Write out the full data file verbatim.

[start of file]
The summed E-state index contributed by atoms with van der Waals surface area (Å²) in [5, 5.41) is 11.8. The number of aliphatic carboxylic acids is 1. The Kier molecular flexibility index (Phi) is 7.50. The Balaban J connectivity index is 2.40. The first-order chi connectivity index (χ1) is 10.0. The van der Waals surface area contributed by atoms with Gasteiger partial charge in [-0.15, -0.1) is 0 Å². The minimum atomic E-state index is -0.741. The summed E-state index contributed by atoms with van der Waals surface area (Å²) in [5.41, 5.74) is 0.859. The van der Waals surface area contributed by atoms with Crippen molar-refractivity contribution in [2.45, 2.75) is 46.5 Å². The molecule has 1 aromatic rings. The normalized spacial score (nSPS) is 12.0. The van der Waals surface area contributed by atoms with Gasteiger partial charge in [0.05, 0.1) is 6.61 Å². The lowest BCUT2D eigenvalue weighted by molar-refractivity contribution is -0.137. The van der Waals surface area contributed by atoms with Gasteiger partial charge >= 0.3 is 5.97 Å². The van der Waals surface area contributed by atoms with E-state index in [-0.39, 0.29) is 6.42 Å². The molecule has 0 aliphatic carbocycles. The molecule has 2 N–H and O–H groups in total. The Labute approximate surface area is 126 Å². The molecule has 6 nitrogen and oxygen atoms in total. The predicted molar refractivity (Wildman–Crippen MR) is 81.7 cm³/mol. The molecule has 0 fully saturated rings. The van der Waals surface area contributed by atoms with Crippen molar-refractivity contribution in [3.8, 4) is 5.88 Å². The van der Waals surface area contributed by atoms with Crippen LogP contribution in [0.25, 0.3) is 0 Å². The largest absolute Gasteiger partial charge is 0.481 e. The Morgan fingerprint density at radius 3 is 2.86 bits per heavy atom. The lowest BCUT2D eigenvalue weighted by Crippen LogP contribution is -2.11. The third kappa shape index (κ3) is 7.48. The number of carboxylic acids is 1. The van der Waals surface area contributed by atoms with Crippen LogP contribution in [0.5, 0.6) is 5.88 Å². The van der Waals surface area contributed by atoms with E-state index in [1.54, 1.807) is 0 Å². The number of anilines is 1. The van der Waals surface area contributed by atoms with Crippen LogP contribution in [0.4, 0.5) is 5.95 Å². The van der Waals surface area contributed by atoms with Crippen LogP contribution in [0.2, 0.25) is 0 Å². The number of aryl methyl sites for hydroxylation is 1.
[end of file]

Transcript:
The summed E-state index contributed by atoms with van der Waals surface area (Å²) in [5, 5.41) is 11.8. The number of aliphatic carboxylic acids is 1. The Kier molecular flexibility index (Phi) is 7.50. The Balaban J connectivity index is 2.40. The first-order chi connectivity index (χ1) is 10.0. The van der Waals surface area contributed by atoms with Gasteiger partial charge in [-0.15, -0.1) is 0 Å². The minimum atomic E-state index is -0.741. The summed E-state index contributed by atoms with van der Waals surface area (Å²) in [5.41, 5.74) is 0.859. The van der Waals surface area contributed by atoms with Crippen molar-refractivity contribution in [2.45, 2.75) is 46.5 Å². The molecule has 1 aromatic rings. The normalized spacial score (nSPS) is 12.0. The van der Waals surface area contributed by atoms with Gasteiger partial charge in [0.05, 0.1) is 6.61 Å². The lowest BCUT2D eigenvalue weighted by molar-refractivity contribution is -0.137. The van der Waals surface area contributed by atoms with Gasteiger partial charge >= 0.3 is 5.97 Å². The van der Waals surface area contributed by atoms with E-state index in [-0.39, 0.29) is 6.42 Å². The molecule has 0 aliphatic carbocycles. The molecule has 2 N–H and O–H groups in total. The Labute approximate surface area is 126 Å². The molecule has 6 nitrogen and oxygen atoms in total. The predicted molar refractivity (Wildman–Crippen MR) is 81.7 cm³/mol. The molecule has 0 fully saturated rings. The van der Waals surface area contributed by atoms with Crippen molar-refractivity contribution in [3.8, 4) is 5.88 Å². The van der Waals surface area contributed by atoms with Crippen LogP contribution in [0.25, 0.3) is 0 Å². The largest absolute Gasteiger partial charge is 0.481 e. The Morgan fingerprint density at radius 3 is 2.86 bits per heavy atom. The lowest BCUT2D eigenvalue weighted by Crippen LogP contribution is -2.11. The third kappa shape index (κ3) is 7.48. The number of carboxylic acids is 1. The van der Waals surface area contributed by atoms with Crippen LogP contribution in [0.5, 0.6) is 5.88 Å². The van der Waals surface area contributed by atoms with E-state index in [1.54, 1.807) is 0 Å². The number of anilines is 1. The van der Waals surface area contributed by atoms with Crippen LogP contribution in [0.4, 0.5) is 5.95 Å². The van der Waals surface area contributed by atoms with Crippen LogP contribution in [0.2, 0.25) is 0 Å². The number of aryl methyl sites for hydroxylation is 1.